The analysis also found that attendees were overwhelmingly Caucasian (55 percent), with nine percent identifying as Middle Eastern, eight percent as Hispanic, six percent as African-American and four percent as Asian. Fifty-five percent of those who attended One City One Pride events were West Hollywood residents or regular visitors. The analysis showed that the events have a significant economic impact on West Hollywood, with 78 percent reporting that they planned to spend money at a West Hollywood bar, restaurant or shop while attending an event.
For 2014, the Economic Development Division recommends concentrating the events in a seven- to ten-day period to make the workload more manageable. It proposes “I Do” as an overall theme for the events, acknowledging the U.S. Supreme Court’s decision in June to strike down Proposition 8 and permit gay marriage in California.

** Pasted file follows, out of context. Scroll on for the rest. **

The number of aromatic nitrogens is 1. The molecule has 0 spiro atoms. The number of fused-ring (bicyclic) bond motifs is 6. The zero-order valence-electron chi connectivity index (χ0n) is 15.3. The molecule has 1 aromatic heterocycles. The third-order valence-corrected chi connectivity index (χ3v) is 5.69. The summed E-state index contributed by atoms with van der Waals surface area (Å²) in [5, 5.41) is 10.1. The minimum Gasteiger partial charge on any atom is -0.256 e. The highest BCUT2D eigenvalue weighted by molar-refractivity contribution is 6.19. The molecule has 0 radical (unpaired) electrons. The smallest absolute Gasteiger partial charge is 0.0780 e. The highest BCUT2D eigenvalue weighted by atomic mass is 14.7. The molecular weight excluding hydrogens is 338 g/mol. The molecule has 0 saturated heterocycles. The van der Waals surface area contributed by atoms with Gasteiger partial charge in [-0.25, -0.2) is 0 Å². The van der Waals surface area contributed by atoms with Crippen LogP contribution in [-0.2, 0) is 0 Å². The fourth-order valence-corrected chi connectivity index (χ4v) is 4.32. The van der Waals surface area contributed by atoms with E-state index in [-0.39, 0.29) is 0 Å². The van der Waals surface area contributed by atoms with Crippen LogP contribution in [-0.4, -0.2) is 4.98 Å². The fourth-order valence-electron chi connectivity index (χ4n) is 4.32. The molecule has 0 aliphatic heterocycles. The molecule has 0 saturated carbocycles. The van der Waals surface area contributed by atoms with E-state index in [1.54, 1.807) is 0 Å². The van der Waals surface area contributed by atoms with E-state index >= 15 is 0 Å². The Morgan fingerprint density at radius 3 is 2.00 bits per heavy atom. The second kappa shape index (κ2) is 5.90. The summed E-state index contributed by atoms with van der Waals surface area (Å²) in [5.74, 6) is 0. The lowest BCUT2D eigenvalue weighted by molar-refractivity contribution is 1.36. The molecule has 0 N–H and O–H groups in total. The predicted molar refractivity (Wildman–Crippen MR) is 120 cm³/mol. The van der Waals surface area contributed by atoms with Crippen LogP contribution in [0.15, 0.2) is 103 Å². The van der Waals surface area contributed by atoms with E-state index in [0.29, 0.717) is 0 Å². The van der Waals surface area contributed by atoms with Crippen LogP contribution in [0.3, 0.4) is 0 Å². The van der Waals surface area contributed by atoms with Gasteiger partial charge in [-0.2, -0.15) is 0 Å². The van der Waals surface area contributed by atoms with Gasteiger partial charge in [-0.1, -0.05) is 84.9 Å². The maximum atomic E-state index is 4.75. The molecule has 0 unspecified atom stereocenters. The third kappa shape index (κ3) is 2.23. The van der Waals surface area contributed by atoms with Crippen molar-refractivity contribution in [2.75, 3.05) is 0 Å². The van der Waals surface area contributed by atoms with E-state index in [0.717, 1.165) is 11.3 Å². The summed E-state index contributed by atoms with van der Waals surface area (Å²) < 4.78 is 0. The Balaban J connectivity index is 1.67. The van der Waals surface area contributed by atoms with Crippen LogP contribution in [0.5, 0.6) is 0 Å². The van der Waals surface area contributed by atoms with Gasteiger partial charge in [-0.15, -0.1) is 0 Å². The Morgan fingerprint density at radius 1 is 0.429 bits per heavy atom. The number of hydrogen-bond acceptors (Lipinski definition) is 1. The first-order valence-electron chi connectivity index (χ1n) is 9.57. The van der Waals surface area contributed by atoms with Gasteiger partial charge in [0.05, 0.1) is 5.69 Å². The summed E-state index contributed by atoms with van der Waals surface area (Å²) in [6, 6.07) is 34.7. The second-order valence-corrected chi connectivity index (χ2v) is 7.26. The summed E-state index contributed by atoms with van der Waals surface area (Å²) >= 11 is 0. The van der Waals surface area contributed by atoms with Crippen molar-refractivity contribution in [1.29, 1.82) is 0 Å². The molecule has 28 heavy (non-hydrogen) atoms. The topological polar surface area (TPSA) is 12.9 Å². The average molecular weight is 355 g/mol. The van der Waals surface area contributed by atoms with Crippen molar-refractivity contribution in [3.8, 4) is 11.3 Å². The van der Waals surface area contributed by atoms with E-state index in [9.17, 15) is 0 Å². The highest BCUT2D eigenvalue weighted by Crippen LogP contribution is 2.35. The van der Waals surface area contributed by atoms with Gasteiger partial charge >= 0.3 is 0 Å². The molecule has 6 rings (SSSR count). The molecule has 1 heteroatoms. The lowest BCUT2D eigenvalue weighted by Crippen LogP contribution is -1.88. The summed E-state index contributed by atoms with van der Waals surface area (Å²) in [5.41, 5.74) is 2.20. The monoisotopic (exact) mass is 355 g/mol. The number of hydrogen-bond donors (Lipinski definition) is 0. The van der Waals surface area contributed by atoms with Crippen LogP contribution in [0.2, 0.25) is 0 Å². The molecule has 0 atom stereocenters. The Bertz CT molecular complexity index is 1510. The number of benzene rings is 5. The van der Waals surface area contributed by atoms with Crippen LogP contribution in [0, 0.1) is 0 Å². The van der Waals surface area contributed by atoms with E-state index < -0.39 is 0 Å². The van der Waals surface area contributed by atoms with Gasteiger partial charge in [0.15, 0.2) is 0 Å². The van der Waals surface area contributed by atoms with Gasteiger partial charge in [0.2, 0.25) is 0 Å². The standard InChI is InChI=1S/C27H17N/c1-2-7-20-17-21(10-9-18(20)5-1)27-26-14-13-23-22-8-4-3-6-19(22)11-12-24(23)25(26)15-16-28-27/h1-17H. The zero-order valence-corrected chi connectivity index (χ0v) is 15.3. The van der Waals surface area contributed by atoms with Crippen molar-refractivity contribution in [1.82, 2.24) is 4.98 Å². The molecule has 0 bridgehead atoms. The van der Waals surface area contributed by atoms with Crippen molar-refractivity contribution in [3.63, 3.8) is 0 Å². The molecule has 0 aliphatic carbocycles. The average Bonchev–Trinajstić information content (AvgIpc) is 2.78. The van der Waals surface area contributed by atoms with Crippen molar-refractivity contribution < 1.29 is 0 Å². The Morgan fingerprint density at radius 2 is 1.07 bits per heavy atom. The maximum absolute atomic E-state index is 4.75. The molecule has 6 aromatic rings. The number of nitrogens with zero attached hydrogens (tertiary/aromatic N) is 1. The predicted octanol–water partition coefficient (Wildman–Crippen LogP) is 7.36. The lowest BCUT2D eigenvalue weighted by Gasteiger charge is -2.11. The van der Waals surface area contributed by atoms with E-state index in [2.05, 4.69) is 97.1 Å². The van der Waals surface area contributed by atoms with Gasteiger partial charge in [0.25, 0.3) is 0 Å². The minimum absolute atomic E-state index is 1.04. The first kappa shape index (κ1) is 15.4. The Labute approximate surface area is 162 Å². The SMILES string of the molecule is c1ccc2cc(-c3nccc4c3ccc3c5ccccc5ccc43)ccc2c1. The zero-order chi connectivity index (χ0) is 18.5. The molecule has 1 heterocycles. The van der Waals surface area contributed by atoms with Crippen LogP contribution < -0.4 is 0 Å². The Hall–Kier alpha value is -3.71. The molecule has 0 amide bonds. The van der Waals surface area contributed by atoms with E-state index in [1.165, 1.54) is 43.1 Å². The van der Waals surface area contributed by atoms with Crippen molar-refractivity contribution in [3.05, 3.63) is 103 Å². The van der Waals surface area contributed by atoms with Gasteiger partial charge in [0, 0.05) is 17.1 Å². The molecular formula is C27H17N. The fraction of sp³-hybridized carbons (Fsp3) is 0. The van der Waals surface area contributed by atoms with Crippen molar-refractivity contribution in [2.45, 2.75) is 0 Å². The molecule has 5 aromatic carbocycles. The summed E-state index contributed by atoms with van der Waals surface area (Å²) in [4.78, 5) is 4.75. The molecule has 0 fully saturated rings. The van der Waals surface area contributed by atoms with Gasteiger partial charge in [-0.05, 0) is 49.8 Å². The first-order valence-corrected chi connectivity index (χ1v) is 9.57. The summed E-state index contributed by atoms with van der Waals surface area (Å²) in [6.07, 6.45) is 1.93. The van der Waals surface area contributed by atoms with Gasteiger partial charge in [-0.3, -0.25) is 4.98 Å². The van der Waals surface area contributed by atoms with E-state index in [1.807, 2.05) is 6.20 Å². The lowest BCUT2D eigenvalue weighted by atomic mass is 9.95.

I don’t want to own the words fag or queer. Tortured by them enough as a kid. If I never heard them again it would be too soon.
queer and fag are not two words i want to reclaim. very scarring childhood memories for me.
These days queer is a fairly common term especially in academic and arts circles (note all of the Queer Studies curriculum) It’s sort of akin to the empowerment of terms that other minorities have reclaimed. A quick search on the Internet showed quite a few other arts festivals use the word queer maybe because its more inclusive (instead of saying LGBTI)?